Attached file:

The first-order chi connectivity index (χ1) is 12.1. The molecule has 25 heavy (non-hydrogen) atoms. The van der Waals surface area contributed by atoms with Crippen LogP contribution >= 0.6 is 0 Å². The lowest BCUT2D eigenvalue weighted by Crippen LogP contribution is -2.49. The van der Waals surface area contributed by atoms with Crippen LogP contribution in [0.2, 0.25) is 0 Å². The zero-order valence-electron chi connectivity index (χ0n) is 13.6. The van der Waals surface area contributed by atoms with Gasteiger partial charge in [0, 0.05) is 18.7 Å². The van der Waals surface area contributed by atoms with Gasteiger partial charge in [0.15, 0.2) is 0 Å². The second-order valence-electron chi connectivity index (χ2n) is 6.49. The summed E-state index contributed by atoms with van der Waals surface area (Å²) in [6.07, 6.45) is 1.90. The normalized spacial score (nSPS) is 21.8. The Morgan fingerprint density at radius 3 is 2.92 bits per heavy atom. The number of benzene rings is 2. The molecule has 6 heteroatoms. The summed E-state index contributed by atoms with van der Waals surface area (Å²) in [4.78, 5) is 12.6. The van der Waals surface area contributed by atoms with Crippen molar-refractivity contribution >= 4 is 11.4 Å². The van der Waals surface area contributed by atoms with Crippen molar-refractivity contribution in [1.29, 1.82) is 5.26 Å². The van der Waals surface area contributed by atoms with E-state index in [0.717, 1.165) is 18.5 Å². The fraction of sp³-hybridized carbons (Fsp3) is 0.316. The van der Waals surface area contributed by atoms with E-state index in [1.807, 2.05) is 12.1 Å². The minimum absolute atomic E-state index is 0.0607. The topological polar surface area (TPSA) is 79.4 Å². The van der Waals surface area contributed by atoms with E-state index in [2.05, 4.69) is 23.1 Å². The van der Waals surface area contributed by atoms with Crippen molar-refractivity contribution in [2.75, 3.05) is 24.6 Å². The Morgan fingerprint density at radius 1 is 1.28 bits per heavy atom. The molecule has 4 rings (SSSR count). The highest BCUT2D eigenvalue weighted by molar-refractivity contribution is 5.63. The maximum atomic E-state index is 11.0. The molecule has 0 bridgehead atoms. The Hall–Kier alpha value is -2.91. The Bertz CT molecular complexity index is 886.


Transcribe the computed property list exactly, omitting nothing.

The first-order chi connectivity index (χ1) is 12.1. The molecule has 25 heavy (non-hydrogen) atoms. The van der Waals surface area contributed by atoms with Crippen LogP contribution >= 0.6 is 0 Å². The lowest BCUT2D eigenvalue weighted by Crippen LogP contribution is -2.49. The van der Waals surface area contributed by atoms with Crippen LogP contribution in [0.2, 0.25) is 0 Å². The zero-order valence-electron chi connectivity index (χ0n) is 13.6. The van der Waals surface area contributed by atoms with Gasteiger partial charge in [0, 0.05) is 18.7 Å². The van der Waals surface area contributed by atoms with Gasteiger partial charge in [0.15, 0.2) is 0 Å². The second-order valence-electron chi connectivity index (χ2n) is 6.49. The summed E-state index contributed by atoms with van der Waals surface area (Å²) in [6.07, 6.45) is 1.90. The normalized spacial score (nSPS) is 21.8. The Morgan fingerprint density at radius 3 is 2.92 bits per heavy atom. The number of benzene rings is 2. The molecule has 6 heteroatoms. The summed E-state index contributed by atoms with van der Waals surface area (Å²) in [4.78, 5) is 12.6. The van der Waals surface area contributed by atoms with Crippen molar-refractivity contribution >= 4 is 11.4 Å². The van der Waals surface area contributed by atoms with Crippen molar-refractivity contribution in [1.29, 1.82) is 5.26 Å². The van der Waals surface area contributed by atoms with E-state index in [0.717, 1.165) is 18.5 Å². The fraction of sp³-hybridized carbons (Fsp3) is 0.316. The van der Waals surface area contributed by atoms with E-state index in [1.807, 2.05) is 12.1 Å². The minimum absolute atomic E-state index is 0.0607. The topological polar surface area (TPSA) is 79.4 Å². The van der Waals surface area contributed by atoms with E-state index in [2.05, 4.69) is 23.1 Å². The van der Waals surface area contributed by atoms with Crippen molar-refractivity contribution in [2.75, 3.05) is 24.6 Å². The Morgan fingerprint density at radius 1 is 1.28 bits per heavy atom. The molecule has 4 rings (SSSR count). The highest BCUT2D eigenvalue weighted by molar-refractivity contribution is 5.63. The maximum atomic E-state index is 11.0. The molecule has 0 bridgehead atoms. The Hall–Kier alpha value is -2.91. The Bertz CT molecular complexity index is 886.